Targeted Further developement
and responsible implementation
of nanosilver products
Silver is a glossy precious metal from the 1st subgroup of the periodic table. Its heat conductivity and electrical conductivity exceeds those of all other metals. Naturally, it appears as "pure silver", i.e. as a pure chemical element, or bound, e.g., in sulphides. It appears in 0.079 ppm, corresponding to 0.0000079 percent, in the earth crust.
Nano is derived from the Greek word "nános", meaning dwarf. It describes an order of magnitude. One nanometre (nm) equals one billionth metre (1 nm=0.000000001 m).
Nano silver therefore means particles of metallic silver that have a size of 1-100 nm in at least one dimension. Nano silver is also called nano-crystalline or nano-particular silver and may have many different shapes (e.g. balls, cubes, rods).
Metallic silver has a high electrical conductivity and heat conductivity. Silver also has a biologic/antimicrobial effect. The biological effect results when metal silver comes in contact with liquids and releases silver ions (Ag+). They are highly reactive and responsible for the antimicrobial effect of silver.
The nano-scale leads to a surface increase per volume unit and therefore increased chemical, biological and catalytic activity. Due to the larger surface, more reactive silver ions can be released. This improves their effect against bacteria, fungi and viruses even at low silver concentrations.
One example: A ball with a diameter of 1 m has a surface of approx. 3 m². If the ball volume was distributed into nanoparticles with a diameter of 1 nm, the surface would be 3,141,590,000 m², which would be equal to about 430,000 soccer fields.
A nanometre is the millionth part of a millimetre. A size estimation states that 1 nm relates to a CD like the diameter of a CD to the Earth.
The definition of "nanomaterial" currently recommended by the EU commission is:
" A natural, incidental or manufactured material containing particles, in an unbound state or as an aggregate or as an agglomerate and where, for 50% or more of the particles in the number size distribution, one or more external dimensions is in the size range 1 nm – 100 nm. In specific cases and where warranted by concerns for the environment, health, safety or competitiveness the number size distribution threshold of 50% may be replaced by a threshold between 1 and 50% (...)."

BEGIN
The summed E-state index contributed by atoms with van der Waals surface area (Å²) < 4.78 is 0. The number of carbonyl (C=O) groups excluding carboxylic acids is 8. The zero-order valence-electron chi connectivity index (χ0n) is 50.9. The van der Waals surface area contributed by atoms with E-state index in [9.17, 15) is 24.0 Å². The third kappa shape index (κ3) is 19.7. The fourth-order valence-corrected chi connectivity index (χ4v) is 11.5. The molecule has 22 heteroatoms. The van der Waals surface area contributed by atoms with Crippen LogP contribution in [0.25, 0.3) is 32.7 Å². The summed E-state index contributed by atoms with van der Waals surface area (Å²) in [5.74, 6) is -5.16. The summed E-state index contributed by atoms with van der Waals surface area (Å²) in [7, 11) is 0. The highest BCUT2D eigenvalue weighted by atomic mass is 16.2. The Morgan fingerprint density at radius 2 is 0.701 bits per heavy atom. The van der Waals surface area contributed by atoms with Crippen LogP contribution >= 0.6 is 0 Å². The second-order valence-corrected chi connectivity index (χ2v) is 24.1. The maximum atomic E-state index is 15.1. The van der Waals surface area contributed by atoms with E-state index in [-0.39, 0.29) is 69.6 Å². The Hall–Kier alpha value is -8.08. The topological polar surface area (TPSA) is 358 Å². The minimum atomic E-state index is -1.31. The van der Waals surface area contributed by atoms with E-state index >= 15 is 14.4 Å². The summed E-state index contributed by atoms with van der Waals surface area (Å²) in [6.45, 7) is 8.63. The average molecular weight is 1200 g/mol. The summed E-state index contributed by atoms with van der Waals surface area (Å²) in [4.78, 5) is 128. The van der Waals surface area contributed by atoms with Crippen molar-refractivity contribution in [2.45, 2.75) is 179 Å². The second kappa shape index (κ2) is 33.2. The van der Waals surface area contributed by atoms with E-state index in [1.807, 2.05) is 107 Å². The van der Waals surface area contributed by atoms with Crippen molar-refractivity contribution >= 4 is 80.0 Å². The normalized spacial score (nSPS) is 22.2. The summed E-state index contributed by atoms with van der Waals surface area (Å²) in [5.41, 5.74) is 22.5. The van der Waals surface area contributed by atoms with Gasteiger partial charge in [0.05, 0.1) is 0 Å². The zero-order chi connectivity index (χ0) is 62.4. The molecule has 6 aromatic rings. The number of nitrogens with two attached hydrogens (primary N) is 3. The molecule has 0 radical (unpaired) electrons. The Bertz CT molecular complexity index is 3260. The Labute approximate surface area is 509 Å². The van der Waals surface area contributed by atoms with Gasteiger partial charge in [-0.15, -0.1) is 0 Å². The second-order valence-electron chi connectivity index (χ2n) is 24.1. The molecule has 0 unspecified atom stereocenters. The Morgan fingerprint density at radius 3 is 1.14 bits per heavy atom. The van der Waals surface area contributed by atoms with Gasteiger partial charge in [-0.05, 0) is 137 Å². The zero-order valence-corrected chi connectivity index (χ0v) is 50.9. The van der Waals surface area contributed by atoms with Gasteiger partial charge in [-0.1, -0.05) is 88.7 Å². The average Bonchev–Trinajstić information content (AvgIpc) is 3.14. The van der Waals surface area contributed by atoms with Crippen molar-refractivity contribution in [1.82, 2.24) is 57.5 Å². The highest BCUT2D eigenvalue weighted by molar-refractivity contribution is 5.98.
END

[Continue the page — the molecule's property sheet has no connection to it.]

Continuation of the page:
Like gold, silver has been used for different applications for millennia - among others for jewellery, tooth fillings, photography and explosives. Silver also was an important payment medium for a long time. The 5-DM-coin originally was made of a silver-copper alloy.
Nano silver products have been produced and used for decades. The first known synthesis of silver in "small spatial dimensions", i.e. in the nano scale, was achieved by Carey Lea as early as in 1889. The subsequent use of nanoscale silver was a pioneering step for the development of the film industry.
Nano silver was successfully used as a medicine and for disinfection in the first half of the 20th century as well to prevent bacteria growth.
This type of silver was initially described as "millimicrone silver" or "colloidal silver". In 1920, colloidal silver was put on the market in large amounts and led to regulations and studies.
The first silver biocide registered in the USA under FIFRA regulations was approved as early as in 1954. This was "Algaedyn", an algaecide that has been used without problems for pool cleaning ever since.
Silver and specifically silver ions have a very long tradition due to their bactericidal properties. Even the Ancient Romans put silver coins in water to keep the water "clean" and store it better, e.g. on long journeys. Hippocrates supposedly suggested silver powder for the treatment of ulcers.
In 1884, 1% silver nitrate solution was already used to prevent blinding due to neonatal infection after birth. Today, silver and silver salts are mainly used to treat burns.
The antimicrobial effect of silver is based on the silver ions Ag+ that are formed particularly effectively at the surfaces of silver nanoparticles. Generally, three effective mechanisms are assumed:
Nano silver is used in many products already, mainly in the USA and Asia. There is a huge range of application areas, among others including cosmetics, hygiene articles and food-contact materials, textiles, work surfaces, medical devices, filters (e.g. for vacuum cleaners, room air moisturisers, air conditioning systems), foils, pipes, hospital furniture, floors, grass care, water treatment, wall and floor coverings (antibacterial wallpapers, paints).
The network unites different competences along the value-added chain of nano silver. In the following pages you will find more information on the: